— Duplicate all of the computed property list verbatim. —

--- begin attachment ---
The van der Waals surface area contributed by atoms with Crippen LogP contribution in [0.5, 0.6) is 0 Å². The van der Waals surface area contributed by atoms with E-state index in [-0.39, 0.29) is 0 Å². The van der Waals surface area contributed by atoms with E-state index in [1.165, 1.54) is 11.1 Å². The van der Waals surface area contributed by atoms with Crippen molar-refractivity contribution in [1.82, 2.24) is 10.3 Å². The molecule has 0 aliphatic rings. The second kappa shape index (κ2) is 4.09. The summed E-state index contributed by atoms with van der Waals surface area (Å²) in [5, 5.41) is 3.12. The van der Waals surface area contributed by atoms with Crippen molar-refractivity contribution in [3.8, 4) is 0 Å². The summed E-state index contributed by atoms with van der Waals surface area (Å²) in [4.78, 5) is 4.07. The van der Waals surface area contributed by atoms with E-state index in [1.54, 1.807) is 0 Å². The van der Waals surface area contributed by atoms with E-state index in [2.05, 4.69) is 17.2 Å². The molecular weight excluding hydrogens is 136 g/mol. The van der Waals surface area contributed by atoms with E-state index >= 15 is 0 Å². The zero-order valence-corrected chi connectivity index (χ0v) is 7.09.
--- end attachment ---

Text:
The van der Waals surface area contributed by atoms with Crippen LogP contribution in [0.5, 0.6) is 0 Å². The van der Waals surface area contributed by atoms with E-state index in [-0.39, 0.29) is 0 Å². The van der Waals surface area contributed by atoms with E-state index in [1.165, 1.54) is 11.1 Å². The van der Waals surface area contributed by atoms with Crippen molar-refractivity contribution in [1.82, 2.24) is 10.3 Å². The molecule has 0 aliphatic rings. The second kappa shape index (κ2) is 4.09. The summed E-state index contributed by atoms with van der Waals surface area (Å²) in [5, 5.41) is 3.12. The van der Waals surface area contributed by atoms with Crippen molar-refractivity contribution in [3.8, 4) is 0 Å². The summed E-state index contributed by atoms with van der Waals surface area (Å²) in [4.78, 5) is 4.07. The van der Waals surface area contributed by atoms with E-state index in [1.54, 1.807) is 0 Å². The van der Waals surface area contributed by atoms with E-state index in [2.05, 4.69) is 17.2 Å². The molecular weight excluding hydrogens is 136 g/mol. The van der Waals surface area contributed by atoms with E-state index >= 15 is 0 Å². The zero-order valence-corrected chi connectivity index (χ0v) is 7.09.